As Stephen Covey so accurately expressed, “The biggest communication problem is we do not listen to understand. We listen to reply.”
Do you find yourself listening to reply instead of to really understand what the other person is saying?
Now more than ever, our ability to truly listen to and hear one another is critical to our personal and professional relationships. As part of our ability to help others, we can call on past history and intuition to inform. However, if we want to genuinely connect with others and be of assistance to them, it’s important we first understand their needs.
To avoid just passively listening and to improve your active listening skills, there are eight behaviors you can try:
- Be present and attentive. To the best of your ability, clear your mind of any thoughts not related to what you’re discussing.
- Limit distractions. Try to get rid of any outside factors that might take your attention away from the conversation.
- Avoid judgment. Listening to what someone is saying without attaching your own opinion or feelings to what is being said is not easy. However, keep an open mind as much as possible. If you can master this behavior, you set the stage to sincerely hear what others have to say.
- Pay attention to body language and nonverbal cues. Many people believe that over 90% of our communication is nonverbal, so try to be aware of what someone is conveying to you beyond their words.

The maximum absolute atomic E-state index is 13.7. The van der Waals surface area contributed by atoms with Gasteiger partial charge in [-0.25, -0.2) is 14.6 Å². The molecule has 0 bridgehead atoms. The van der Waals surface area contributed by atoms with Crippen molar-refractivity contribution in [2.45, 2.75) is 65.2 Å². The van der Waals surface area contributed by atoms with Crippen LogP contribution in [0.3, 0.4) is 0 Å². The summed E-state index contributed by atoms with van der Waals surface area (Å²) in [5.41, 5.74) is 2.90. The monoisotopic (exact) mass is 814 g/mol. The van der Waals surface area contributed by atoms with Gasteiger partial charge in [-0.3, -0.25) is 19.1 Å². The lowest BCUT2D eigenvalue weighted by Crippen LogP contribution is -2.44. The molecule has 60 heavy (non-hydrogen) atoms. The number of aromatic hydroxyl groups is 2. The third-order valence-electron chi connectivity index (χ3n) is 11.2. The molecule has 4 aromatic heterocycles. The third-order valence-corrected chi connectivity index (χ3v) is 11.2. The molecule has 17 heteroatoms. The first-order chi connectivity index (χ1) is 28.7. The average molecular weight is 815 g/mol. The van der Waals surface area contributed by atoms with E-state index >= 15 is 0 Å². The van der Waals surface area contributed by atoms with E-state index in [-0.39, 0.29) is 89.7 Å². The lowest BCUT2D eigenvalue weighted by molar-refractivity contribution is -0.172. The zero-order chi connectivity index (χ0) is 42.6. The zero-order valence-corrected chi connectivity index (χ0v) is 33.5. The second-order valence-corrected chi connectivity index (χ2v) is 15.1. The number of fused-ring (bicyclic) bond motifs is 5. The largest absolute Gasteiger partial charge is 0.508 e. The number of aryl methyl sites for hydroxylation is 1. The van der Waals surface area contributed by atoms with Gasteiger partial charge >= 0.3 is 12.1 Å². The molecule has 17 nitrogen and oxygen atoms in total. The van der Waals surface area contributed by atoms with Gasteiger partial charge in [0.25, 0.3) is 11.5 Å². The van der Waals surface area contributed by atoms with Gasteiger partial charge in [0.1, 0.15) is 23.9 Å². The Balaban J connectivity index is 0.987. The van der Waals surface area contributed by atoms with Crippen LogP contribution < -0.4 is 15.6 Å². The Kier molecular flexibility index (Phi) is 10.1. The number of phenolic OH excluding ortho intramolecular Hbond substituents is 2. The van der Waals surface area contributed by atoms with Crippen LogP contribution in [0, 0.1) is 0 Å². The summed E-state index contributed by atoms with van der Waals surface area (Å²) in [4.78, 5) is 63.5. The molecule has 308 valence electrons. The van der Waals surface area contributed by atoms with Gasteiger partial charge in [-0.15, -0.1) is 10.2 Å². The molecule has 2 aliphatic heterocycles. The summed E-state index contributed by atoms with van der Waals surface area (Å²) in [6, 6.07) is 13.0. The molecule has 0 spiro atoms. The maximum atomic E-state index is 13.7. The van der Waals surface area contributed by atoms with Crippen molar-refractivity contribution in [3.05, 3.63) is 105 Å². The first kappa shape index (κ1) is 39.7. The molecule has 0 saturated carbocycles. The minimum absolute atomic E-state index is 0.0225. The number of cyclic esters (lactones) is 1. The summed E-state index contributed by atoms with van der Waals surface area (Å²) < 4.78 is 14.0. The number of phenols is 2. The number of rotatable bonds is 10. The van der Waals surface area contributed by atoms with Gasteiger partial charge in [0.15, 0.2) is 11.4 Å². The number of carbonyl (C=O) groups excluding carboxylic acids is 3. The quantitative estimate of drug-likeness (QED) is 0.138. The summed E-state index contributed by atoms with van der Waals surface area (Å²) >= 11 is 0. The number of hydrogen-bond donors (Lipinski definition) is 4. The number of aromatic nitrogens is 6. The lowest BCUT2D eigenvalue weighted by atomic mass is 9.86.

- Practice empathy. Put yourself in the other person’s shoes and imagine how things might feel from their perspective. If you are successful, your own body language will portray your empathy and understanding.
- Steer clear of interrupting. Wait for the speaker to pause before asking questions, and don’t be afraid of a little silence. It’s difficult to avoid frequent comments and relating other’s experience to our own. However, it is also incredibly important to give them time and space to speak. Thoughtful questions will help further your understanding, but don’t interject until the time is right.
- Don’t get too caught up in the details. Don’t focus so much on the little things and lose sight of the big picture.
- Reflect, confirm, and summarize what is heard. By doing this periodically and at the end of our conversation, we let the speaker know that we actively listened and paid attention to what was said. We also have the opportunity to clarify when something is misunderstood and avoid ignoring what we don’t understand.
What are some other active listening tips you’ve tried and found successful? How do you make sure you’re really listening and taking in what you’re hearing?